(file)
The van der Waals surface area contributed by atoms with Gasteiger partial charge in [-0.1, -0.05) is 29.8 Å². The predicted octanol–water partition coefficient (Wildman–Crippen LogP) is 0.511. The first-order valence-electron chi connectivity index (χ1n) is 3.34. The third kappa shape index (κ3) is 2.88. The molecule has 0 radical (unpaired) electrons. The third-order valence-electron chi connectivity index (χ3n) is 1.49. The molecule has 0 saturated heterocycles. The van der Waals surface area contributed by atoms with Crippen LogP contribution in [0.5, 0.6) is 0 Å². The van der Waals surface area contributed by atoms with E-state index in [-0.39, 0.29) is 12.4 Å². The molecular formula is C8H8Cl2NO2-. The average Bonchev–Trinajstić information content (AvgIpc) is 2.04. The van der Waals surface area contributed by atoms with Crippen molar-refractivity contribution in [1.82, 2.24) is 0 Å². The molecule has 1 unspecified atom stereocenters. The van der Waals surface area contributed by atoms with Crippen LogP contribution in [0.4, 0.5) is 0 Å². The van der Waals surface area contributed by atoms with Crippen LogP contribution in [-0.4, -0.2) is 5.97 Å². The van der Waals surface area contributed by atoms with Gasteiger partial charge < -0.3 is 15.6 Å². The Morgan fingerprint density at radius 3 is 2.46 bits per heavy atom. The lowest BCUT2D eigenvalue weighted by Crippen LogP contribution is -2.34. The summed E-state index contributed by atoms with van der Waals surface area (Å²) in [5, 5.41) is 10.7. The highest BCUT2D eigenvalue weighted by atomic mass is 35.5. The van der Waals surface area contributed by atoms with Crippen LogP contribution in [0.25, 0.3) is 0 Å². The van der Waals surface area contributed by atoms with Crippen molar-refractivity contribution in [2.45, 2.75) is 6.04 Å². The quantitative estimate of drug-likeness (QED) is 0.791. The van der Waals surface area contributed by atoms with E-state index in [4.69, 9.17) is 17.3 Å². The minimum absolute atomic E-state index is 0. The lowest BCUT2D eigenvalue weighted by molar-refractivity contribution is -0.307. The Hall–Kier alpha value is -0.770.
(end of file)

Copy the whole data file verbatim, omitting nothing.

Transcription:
The van der Waals surface area contributed by atoms with Gasteiger partial charge in [-0.1, -0.05) is 29.8 Å². The predicted octanol–water partition coefficient (Wildman–Crippen LogP) is 0.511. The first-order valence-electron chi connectivity index (χ1n) is 3.34. The third kappa shape index (κ3) is 2.88. The molecule has 0 radical (unpaired) electrons. The third-order valence-electron chi connectivity index (χ3n) is 1.49. The molecule has 0 saturated heterocycles. The van der Waals surface area contributed by atoms with Crippen LogP contribution in [0.5, 0.6) is 0 Å². The van der Waals surface area contributed by atoms with E-state index in [-0.39, 0.29) is 12.4 Å². The molecular formula is C8H8Cl2NO2-. The average Bonchev–Trinajstić information content (AvgIpc) is 2.04. The van der Waals surface area contributed by atoms with Crippen molar-refractivity contribution in [1.82, 2.24) is 0 Å². The molecule has 1 unspecified atom stereocenters. The van der Waals surface area contributed by atoms with Crippen LogP contribution in [0.4, 0.5) is 0 Å². The van der Waals surface area contributed by atoms with Crippen LogP contribution in [-0.4, -0.2) is 5.97 Å². The van der Waals surface area contributed by atoms with Gasteiger partial charge < -0.3 is 15.6 Å². The Morgan fingerprint density at radius 3 is 2.46 bits per heavy atom. The lowest BCUT2D eigenvalue weighted by Crippen LogP contribution is -2.34. The summed E-state index contributed by atoms with van der Waals surface area (Å²) in [5, 5.41) is 10.7. The highest BCUT2D eigenvalue weighted by atomic mass is 35.5. The van der Waals surface area contributed by atoms with Crippen LogP contribution in [0.25, 0.3) is 0 Å². The van der Waals surface area contributed by atoms with Crippen molar-refractivity contribution in [2.45, 2.75) is 6.04 Å². The quantitative estimate of drug-likeness (QED) is 0.791. The van der Waals surface area contributed by atoms with E-state index in [4.69, 9.17) is 17.3 Å². The minimum absolute atomic E-state index is 0. The lowest BCUT2D eigenvalue weighted by molar-refractivity contribution is -0.307. The Hall–Kier alpha value is -0.770.